Since the events of 9/11, we in the Western World have finally gotten ourselves in tune with the most basic and vital of human instincts: fear. From the beginning of time, as we cocooned ourselves in our cave dwellings (early precursor of the gated community), and trembled at the prospect of roving sabre toothed tigers, passing storms, and even clouds crossing the face of the moon, fear has been our constant companion.
It has been fear of one kind and another that has been responsible for all of the wars, laws and technological developments that have shaped and guided our great civilizations. If it weren’t for fear of barbarian invaders, we wouldn’t even have nations to begin with. If not for fear of shuffling off this mortal coil, there would be no organized religions. Fear of growing old has fuelled any number of delightful and innovative multi billion dollar industries. Fear of being left behind economically has allowed our cherished multinational corporations to become the most powerful and dominant political forces on the planet, unencumbered by parochial, obsolete laws that had once protected the environment and so-called human rights.
Sure, there are naysayers who would point to some of the less savoury aspects of our Western history – witch burnings, wars, genocides – and say that perhaps fear is something negative, something that we need to evolve out of if we are going to survive as a species. It is exactly this sort of namby-pambyish attitude that was directly responsible for the tragic events of 9/11. Fear, and fear alone, could have prevented those despicable acts. Furthermore, I denounce anybody who says otherwise as an intellectual terrorist.
Of course, there is no end of things to be afraid of: contaminated water, child abductions, children, AIDS, people with AIDS, unpleasant odours, poor people, drug addicts, teenagers, greasy build-up, bad breath, home invasions, poetry, foreigners, gays, artists, countertop bacteria, organ thieves, unfashionable clothes, brown lawns, shark attacks, dandruff, socialists. Fortunately, there are dedicated corporate scientists working around the clock on solutions – everything from pesticides to space age polymers to missile defense – that will eventually eliminate each and every one of these potential threats.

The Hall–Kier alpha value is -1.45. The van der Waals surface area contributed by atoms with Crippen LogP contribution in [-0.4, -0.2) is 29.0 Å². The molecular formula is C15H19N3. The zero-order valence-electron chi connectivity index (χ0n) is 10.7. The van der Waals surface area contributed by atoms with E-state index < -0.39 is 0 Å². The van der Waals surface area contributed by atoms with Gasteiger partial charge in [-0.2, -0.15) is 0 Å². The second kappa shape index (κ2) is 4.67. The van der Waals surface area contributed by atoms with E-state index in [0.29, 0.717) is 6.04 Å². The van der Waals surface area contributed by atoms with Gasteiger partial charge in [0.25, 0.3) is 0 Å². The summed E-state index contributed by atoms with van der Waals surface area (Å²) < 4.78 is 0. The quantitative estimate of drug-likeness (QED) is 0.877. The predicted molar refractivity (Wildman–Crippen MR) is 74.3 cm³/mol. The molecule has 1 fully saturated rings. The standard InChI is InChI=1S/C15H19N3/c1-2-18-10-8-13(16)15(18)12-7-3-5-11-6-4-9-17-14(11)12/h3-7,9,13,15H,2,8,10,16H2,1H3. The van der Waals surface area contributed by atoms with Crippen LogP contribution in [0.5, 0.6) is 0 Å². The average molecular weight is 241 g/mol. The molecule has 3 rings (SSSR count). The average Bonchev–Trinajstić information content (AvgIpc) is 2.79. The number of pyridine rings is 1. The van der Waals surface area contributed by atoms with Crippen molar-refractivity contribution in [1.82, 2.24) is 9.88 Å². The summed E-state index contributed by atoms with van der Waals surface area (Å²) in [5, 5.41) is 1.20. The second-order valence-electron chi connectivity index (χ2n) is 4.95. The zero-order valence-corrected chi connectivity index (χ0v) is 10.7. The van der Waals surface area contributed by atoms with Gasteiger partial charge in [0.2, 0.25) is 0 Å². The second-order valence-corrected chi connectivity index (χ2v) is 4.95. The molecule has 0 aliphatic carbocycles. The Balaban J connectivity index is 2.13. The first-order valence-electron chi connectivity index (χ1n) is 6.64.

In the meantime, though, it is up to each of us to do our part. If there has been one positive thing that has come out of the terrible events of that September day, it has been the fact that we are now able to give one, all-encompassing label to the seemingly endless sources of our fear. Finally, we have recognized that all fear is caused by one or more forms of terrorism. It is up to us, then, as concerned citizens, to identify and help root out the terrorists that lurk all around us, the evil-doers who are attempting to undermine our great civilization and way of life.
I, for one, have put considerable thought and effort into this, and have managed to classify a wide array of terrorists within my own community. For example, aside from the aforementioned intellectual terrorist, there is the graffiti terrorist who defaces public property, the dog-owner terrorist who lets his mini Dutch shit all over my lawn, and the squeegee terrorist who puts her filthy paws all over my S.U.V. and then expects me to pay for it. Most insidious of all, there is the rude neighbour terrorist, who borrows my hedge trimmer and doesn’t return it. Even my own wife and children have been known to commit numerous acts of household terrorism, and don’t think that I wouldn’t denounce them before the appropriate tribunal when the day comes!
I propose that we need an international day of recognition, a day to honour this essential force that is driving the destiny of our species. I propose that we institute, perhaps in place of the old, outdated Earth Day, a new International Fear Day. I see this as a day that we can all spend some quality time with our loved ones (after work, of course), perhaps hunkered down in our basements or our bomb shelters, watching CNN and reflecting on all the little things that we are terrified of. I even modestly propose a new motto – one that can be adopted and proudly proclaimed by every twitchy individual and every aggressively uneasy country on earth: Be Afraid. Be very, very afraid. Say it loud, say it proud.